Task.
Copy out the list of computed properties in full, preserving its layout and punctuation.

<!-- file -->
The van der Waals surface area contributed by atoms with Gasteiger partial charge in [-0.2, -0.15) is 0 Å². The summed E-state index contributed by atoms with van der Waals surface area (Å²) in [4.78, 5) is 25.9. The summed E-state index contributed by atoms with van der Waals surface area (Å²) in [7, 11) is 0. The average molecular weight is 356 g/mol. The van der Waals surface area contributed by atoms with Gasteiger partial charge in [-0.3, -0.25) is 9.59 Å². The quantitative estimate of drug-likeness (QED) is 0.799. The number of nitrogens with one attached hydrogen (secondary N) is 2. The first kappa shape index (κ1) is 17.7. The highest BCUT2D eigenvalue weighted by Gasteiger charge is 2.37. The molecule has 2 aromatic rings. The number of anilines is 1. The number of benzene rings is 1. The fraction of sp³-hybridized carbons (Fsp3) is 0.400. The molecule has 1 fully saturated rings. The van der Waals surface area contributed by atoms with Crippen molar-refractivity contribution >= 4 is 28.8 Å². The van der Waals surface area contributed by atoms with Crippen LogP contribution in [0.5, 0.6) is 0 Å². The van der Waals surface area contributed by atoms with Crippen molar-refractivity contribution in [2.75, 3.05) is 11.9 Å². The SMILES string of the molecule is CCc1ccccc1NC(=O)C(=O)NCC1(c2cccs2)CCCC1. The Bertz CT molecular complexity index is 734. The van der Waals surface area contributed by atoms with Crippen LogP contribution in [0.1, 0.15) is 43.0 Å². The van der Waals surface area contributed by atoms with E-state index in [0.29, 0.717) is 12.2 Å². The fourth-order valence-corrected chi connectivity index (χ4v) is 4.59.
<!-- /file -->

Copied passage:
The van der Waals surface area contributed by atoms with Gasteiger partial charge in [-0.2, -0.15) is 0 Å². The summed E-state index contributed by atoms with van der Waals surface area (Å²) in [4.78, 5) is 25.9. The summed E-state index contributed by atoms with van der Waals surface area (Å²) in [7, 11) is 0. The average molecular weight is 356 g/mol. The van der Waals surface area contributed by atoms with Gasteiger partial charge in [-0.3, -0.25) is 9.59 Å². The quantitative estimate of drug-likeness (QED) is 0.799. The number of nitrogens with one attached hydrogen (secondary N) is 2. The first kappa shape index (κ1) is 17.7. The highest BCUT2D eigenvalue weighted by Gasteiger charge is 2.37. The molecule has 2 aromatic rings. The number of anilines is 1. The number of benzene rings is 1. The fraction of sp³-hybridized carbons (Fsp3) is 0.400. The molecule has 1 fully saturated rings. The van der Waals surface area contributed by atoms with Crippen molar-refractivity contribution >= 4 is 28.8 Å². The van der Waals surface area contributed by atoms with Crippen LogP contribution in [0.5, 0.6) is 0 Å². The van der Waals surface area contributed by atoms with Crippen molar-refractivity contribution in [2.75, 3.05) is 11.9 Å². The SMILES string of the molecule is CCc1ccccc1NC(=O)C(=O)NCC1(c2cccs2)CCCC1. The Bertz CT molecular complexity index is 734. The van der Waals surface area contributed by atoms with Crippen LogP contribution in [0.1, 0.15) is 43.0 Å². The van der Waals surface area contributed by atoms with E-state index in [0.29, 0.717) is 12.2 Å². The fourth-order valence-corrected chi connectivity index (χ4v) is 4.59.